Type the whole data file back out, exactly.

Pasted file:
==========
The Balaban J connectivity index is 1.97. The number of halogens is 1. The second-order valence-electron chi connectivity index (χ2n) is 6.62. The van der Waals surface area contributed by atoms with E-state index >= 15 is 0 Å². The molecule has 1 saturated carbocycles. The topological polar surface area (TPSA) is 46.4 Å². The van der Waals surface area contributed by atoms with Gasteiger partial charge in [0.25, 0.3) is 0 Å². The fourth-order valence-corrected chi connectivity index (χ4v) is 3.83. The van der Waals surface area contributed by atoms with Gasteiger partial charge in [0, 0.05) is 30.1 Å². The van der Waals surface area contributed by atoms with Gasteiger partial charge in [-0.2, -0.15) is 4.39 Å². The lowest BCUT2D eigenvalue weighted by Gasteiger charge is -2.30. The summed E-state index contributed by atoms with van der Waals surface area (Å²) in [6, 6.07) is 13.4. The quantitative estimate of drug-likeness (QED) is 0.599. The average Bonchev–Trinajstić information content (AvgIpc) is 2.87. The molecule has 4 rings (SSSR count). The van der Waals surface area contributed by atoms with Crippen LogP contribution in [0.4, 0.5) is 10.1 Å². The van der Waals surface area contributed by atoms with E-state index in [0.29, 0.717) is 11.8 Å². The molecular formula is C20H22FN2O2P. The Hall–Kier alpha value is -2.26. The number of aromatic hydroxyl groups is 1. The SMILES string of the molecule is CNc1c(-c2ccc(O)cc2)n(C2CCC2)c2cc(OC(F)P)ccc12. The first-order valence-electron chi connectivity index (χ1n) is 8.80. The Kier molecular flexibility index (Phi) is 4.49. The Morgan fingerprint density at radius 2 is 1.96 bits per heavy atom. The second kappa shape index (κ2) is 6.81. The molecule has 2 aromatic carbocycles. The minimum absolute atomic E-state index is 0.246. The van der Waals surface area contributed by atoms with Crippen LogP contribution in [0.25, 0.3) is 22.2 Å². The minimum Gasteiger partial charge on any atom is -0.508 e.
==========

The Balaban J connectivity index is 1.97. The number of halogens is 1. The second-order valence-electron chi connectivity index (χ2n) is 6.62. The van der Waals surface area contributed by atoms with E-state index >= 15 is 0 Å². The molecule has 1 saturated carbocycles. The topological polar surface area (TPSA) is 46.4 Å². The van der Waals surface area contributed by atoms with Gasteiger partial charge in [0.25, 0.3) is 0 Å². The fourth-order valence-corrected chi connectivity index (χ4v) is 3.83. The van der Waals surface area contributed by atoms with Gasteiger partial charge in [0, 0.05) is 30.1 Å². The van der Waals surface area contributed by atoms with Gasteiger partial charge in [-0.2, -0.15) is 4.39 Å². The lowest BCUT2D eigenvalue weighted by Gasteiger charge is -2.30. The summed E-state index contributed by atoms with van der Waals surface area (Å²) in [6, 6.07) is 13.4. The quantitative estimate of drug-likeness (QED) is 0.599. The average Bonchev–Trinajstić information content (AvgIpc) is 2.87. The molecule has 4 rings (SSSR count). The van der Waals surface area contributed by atoms with Crippen LogP contribution in [0.4, 0.5) is 10.1 Å². The van der Waals surface area contributed by atoms with E-state index in [0.29, 0.717) is 11.8 Å². The molecular formula is C20H22FN2O2P. The Hall–Kier alpha value is -2.26. The number of aromatic hydroxyl groups is 1. The SMILES string of the molecule is CNc1c(-c2ccc(O)cc2)n(C2CCC2)c2cc(OC(F)P)ccc12. The first-order valence-electron chi connectivity index (χ1n) is 8.80. The Kier molecular flexibility index (Phi) is 4.49. The Morgan fingerprint density at radius 2 is 1.96 bits per heavy atom. The second kappa shape index (κ2) is 6.81. The molecule has 2 aromatic carbocycles. The minimum absolute atomic E-state index is 0.246. The van der Waals surface area contributed by atoms with Crippen LogP contribution in [0.25, 0.3) is 22.2 Å². The minimum Gasteiger partial charge on any atom is -0.508 e.